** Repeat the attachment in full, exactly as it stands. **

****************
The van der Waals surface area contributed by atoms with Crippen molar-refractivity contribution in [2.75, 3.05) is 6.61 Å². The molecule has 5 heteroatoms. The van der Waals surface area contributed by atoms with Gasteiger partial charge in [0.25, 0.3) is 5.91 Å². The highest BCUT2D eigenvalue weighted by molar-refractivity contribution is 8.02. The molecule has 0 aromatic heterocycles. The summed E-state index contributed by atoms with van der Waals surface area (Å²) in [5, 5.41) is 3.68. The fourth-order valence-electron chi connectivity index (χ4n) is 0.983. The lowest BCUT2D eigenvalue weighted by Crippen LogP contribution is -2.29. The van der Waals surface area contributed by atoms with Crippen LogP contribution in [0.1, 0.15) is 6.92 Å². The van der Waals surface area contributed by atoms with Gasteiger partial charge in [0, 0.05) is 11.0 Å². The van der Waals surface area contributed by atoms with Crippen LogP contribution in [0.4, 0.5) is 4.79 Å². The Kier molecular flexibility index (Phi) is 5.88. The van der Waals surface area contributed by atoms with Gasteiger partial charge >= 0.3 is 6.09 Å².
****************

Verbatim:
The van der Waals surface area contributed by atoms with Crippen molar-refractivity contribution in [2.75, 3.05) is 6.61 Å². The molecule has 5 heteroatoms. The van der Waals surface area contributed by atoms with Gasteiger partial charge in [0.25, 0.3) is 5.91 Å². The highest BCUT2D eigenvalue weighted by molar-refractivity contribution is 8.02. The molecule has 0 aromatic heterocycles. The summed E-state index contributed by atoms with van der Waals surface area (Å²) in [5, 5.41) is 3.68. The fourth-order valence-electron chi connectivity index (χ4n) is 0.983. The lowest BCUT2D eigenvalue weighted by Crippen LogP contribution is -2.29. The van der Waals surface area contributed by atoms with Crippen LogP contribution in [0.1, 0.15) is 6.92 Å². The van der Waals surface area contributed by atoms with Gasteiger partial charge in [0, 0.05) is 11.0 Å². The van der Waals surface area contributed by atoms with Crippen LogP contribution in [0.4, 0.5) is 4.79 Å². The Kier molecular flexibility index (Phi) is 5.88. The van der Waals surface area contributed by atoms with Gasteiger partial charge >= 0.3 is 6.09 Å².